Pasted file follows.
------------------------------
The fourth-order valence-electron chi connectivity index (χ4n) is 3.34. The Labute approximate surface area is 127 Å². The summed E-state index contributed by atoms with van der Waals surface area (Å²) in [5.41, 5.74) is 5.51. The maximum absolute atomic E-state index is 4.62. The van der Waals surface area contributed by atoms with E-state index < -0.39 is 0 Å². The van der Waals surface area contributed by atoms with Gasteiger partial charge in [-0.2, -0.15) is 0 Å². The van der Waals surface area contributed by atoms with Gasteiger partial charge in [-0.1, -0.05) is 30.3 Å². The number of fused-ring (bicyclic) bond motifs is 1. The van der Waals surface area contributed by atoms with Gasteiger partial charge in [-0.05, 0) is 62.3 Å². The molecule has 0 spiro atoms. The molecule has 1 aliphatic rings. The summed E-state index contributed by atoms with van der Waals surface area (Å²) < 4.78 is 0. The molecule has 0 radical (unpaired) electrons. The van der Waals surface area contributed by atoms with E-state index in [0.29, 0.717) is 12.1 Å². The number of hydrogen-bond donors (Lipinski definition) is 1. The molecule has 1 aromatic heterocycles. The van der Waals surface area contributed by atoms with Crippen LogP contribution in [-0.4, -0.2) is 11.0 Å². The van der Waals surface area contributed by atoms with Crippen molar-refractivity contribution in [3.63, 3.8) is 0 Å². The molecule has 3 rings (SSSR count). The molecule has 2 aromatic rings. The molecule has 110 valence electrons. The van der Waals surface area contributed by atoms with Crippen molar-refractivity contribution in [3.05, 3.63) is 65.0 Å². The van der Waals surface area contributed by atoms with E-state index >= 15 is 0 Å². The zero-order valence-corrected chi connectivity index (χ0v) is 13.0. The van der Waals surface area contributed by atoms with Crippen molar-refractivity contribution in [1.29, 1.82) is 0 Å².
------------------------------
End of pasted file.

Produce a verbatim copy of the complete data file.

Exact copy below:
The fourth-order valence-electron chi connectivity index (χ4n) is 3.34. The Labute approximate surface area is 127 Å². The summed E-state index contributed by atoms with van der Waals surface area (Å²) in [5.41, 5.74) is 5.51. The maximum absolute atomic E-state index is 4.62. The van der Waals surface area contributed by atoms with E-state index < -0.39 is 0 Å². The van der Waals surface area contributed by atoms with Gasteiger partial charge in [-0.2, -0.15) is 0 Å². The van der Waals surface area contributed by atoms with Gasteiger partial charge in [-0.1, -0.05) is 30.3 Å². The number of fused-ring (bicyclic) bond motifs is 1. The van der Waals surface area contributed by atoms with Gasteiger partial charge in [-0.05, 0) is 62.3 Å². The molecule has 0 spiro atoms. The molecule has 1 aliphatic rings. The summed E-state index contributed by atoms with van der Waals surface area (Å²) < 4.78 is 0. The molecule has 0 radical (unpaired) electrons. The van der Waals surface area contributed by atoms with E-state index in [0.29, 0.717) is 12.1 Å². The number of hydrogen-bond donors (Lipinski definition) is 1. The molecule has 1 aromatic heterocycles. The van der Waals surface area contributed by atoms with Crippen LogP contribution in [-0.4, -0.2) is 11.0 Å². The van der Waals surface area contributed by atoms with Crippen molar-refractivity contribution in [3.63, 3.8) is 0 Å². The molecule has 3 rings (SSSR count). The molecule has 2 aromatic rings. The molecule has 110 valence electrons. The van der Waals surface area contributed by atoms with Crippen molar-refractivity contribution in [3.05, 3.63) is 65.0 Å². The van der Waals surface area contributed by atoms with E-state index >= 15 is 0 Å². The zero-order valence-corrected chi connectivity index (χ0v) is 13.0. The van der Waals surface area contributed by atoms with Crippen molar-refractivity contribution in [1.29, 1.82) is 0 Å².